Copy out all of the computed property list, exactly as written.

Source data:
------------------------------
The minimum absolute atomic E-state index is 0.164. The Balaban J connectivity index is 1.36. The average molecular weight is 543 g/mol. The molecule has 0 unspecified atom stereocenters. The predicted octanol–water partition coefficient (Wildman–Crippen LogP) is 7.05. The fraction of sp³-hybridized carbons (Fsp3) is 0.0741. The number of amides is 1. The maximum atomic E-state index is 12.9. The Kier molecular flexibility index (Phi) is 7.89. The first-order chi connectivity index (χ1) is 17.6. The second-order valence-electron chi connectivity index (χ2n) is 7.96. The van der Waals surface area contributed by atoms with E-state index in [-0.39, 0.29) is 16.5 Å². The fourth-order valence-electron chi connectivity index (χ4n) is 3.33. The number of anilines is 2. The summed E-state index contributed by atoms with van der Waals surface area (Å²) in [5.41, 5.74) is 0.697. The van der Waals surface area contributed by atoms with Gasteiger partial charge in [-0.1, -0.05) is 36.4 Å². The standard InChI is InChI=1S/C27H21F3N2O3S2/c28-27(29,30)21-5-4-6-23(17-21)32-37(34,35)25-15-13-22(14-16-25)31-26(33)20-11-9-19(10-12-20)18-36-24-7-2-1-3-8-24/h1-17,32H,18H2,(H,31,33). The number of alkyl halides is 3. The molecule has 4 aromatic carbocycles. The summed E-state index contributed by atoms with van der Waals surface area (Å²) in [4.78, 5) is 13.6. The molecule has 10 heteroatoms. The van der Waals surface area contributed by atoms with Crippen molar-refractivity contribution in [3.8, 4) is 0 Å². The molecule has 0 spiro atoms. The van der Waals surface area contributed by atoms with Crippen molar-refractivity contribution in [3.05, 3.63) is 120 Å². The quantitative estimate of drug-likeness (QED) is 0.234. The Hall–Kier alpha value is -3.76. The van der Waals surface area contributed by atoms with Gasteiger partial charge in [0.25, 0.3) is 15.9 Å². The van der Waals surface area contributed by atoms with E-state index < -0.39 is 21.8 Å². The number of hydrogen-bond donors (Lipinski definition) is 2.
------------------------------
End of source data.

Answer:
The minimum absolute atomic E-state index is 0.164. The Balaban J connectivity index is 1.36. The average molecular weight is 543 g/mol. The molecule has 0 unspecified atom stereocenters. The predicted octanol–water partition coefficient (Wildman–Crippen LogP) is 7.05. The fraction of sp³-hybridized carbons (Fsp3) is 0.0741. The number of amides is 1. The maximum atomic E-state index is 12.9. The Kier molecular flexibility index (Phi) is 7.89. The first-order chi connectivity index (χ1) is 17.6. The second-order valence-electron chi connectivity index (χ2n) is 7.96. The van der Waals surface area contributed by atoms with E-state index in [-0.39, 0.29) is 16.5 Å². The fourth-order valence-electron chi connectivity index (χ4n) is 3.33. The number of anilines is 2. The summed E-state index contributed by atoms with van der Waals surface area (Å²) in [5.41, 5.74) is 0.697. The van der Waals surface area contributed by atoms with Gasteiger partial charge in [-0.1, -0.05) is 36.4 Å². The standard InChI is InChI=1S/C27H21F3N2O3S2/c28-27(29,30)21-5-4-6-23(17-21)32-37(34,35)25-15-13-22(14-16-25)31-26(33)20-11-9-19(10-12-20)18-36-24-7-2-1-3-8-24/h1-17,32H,18H2,(H,31,33). The number of alkyl halides is 3. The molecule has 4 aromatic carbocycles. The summed E-state index contributed by atoms with van der Waals surface area (Å²) in [4.78, 5) is 13.6. The molecule has 10 heteroatoms. The van der Waals surface area contributed by atoms with Crippen molar-refractivity contribution in [3.8, 4) is 0 Å². The molecule has 0 spiro atoms. The van der Waals surface area contributed by atoms with Crippen molar-refractivity contribution in [3.05, 3.63) is 120 Å². The quantitative estimate of drug-likeness (QED) is 0.234. The Hall–Kier alpha value is -3.76. The van der Waals surface area contributed by atoms with Gasteiger partial charge in [0.25, 0.3) is 15.9 Å². The van der Waals surface area contributed by atoms with E-state index < -0.39 is 21.8 Å². The number of hydrogen-bond donors (Lipinski definition) is 2.